Frontline workers have been called heroes since the COVID-19 pandemic. The backbone of communities was the grocery and retail store associates, who ensured that businesses were able to withstand the crisis.
Businesses are failing frontline workers despite their appreciation. Retail workers feel unsafe, unprepared, or undersupported by their frontline colleagues.
These are the results of Axonify’s Global Status of Frontline Employee Training Study, which was released recently. It included responses from 2,000 frontline workers from Australia, the U.K. and the U.S. who were asked about their training experiences in the workplace before and after the outbreak of the pandemic. This study examines responses from professional sales agents, contact-center agents, and grocery store associates.
Retail industry should pay more attention to their employees’ training needs, according to the results of the survey.
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Pandemic Pandemic: Retail employees
It is important to recall the chaotic environment that retail workers faced in the first days of the pandemic, when looking at the survey results. While grocery stores were still open, their status varied. Some were opened but only with limited hours or capacity. To accommodate increased curbside and online pickup orders, some retail stores were closed and converted to temporary warehouses or distribution centres. Some retail workers were furloughed (49% of frontline employees surveyed) and others were forced to work reduced hours due to these transitions. Others took on additional responsibilities in order to meet the unique customer service or delivery needs of the pandemic.
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Communication during the Pandemic lacked job relevance
Information changed quickly during the initial days of lockdowns at both state and local levels. Retailers had to react quickly to changes in information and communicate these changes to employees. Sixty-six percent of frontline employees in retail said that their employers provided timely information on the company’s response to the pandemic. Only 38 percent of frontline workers claimed that the emails and texts they received were relevant to their jobs. The communication was not as timely, reliable, or relevant as employees expected.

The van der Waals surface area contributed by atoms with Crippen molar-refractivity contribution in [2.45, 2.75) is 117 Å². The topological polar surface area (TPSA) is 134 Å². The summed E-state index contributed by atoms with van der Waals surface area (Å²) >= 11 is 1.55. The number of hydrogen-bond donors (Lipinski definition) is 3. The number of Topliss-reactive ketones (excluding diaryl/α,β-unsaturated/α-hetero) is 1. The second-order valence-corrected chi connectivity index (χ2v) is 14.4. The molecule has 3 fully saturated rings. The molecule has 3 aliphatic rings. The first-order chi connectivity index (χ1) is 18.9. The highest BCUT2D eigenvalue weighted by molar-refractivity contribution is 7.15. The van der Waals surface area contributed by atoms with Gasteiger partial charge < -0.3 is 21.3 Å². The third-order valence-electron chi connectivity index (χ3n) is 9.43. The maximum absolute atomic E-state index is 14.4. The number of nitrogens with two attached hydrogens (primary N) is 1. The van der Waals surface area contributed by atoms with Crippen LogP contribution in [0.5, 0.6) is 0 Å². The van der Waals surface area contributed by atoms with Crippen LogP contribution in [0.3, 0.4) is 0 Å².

Customer-Facing Employees Felt Unsafe
Groceries and retail associates couldn’t work remotely. They had to travel to work, which could have led to COVID-19 exposure. It was hard to feel secure with the new and often conflicting information about how the virus was transmitted.
The survey results show this: Only 68% of retail associates and only 65 percent of grocery associates feel their employers keep them safe. Safety culture must go beyond threat prevention and safety management to include the well-being of employees.
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Training was missing during the Pandemic
Nearly half (46%) of frontline workers took on additional responsibilities during the pandemic. 23 percent also moved into new roles. Despite being asked to do more by frontline workers, only 28 percent received training.
The problem is that the training received by employees was not effective. Only 34% of the training received by frontline employees was simple to comprehend and remember. 39% of frontline workers felt unprepared for their jobs.
Employees were asked which type of training they preferred. Only 33% of retail workers said they would like more online training. This includes interactive models, practice questions, video and interactive models. Retail employees might not have access to training on a regular basis, so current training methods may not be sufficient.
According to retail employees, they want training that is fun and engaging. Only 14 percent of retail workers said they receive this type of training. After training, they also desired to be able to access more information about the topic. Only 17% of retail workers felt that they could do this now.
Retail employees are eager to acquire job skills. Retail employees want to be able to take on new and challenging responsibilities. They need to be able to trust their employers to provide them with the job-specific training they require.
To provide support, training, and a safe environment for frontline employees, businesses cannot wait until the crisis is over. They will lose their employees if they don’t. Employees who leave will not be equipped to adapt to the new environment, which will impact their customers as well. Companies must not lose sight of the people who are fighting for their survival.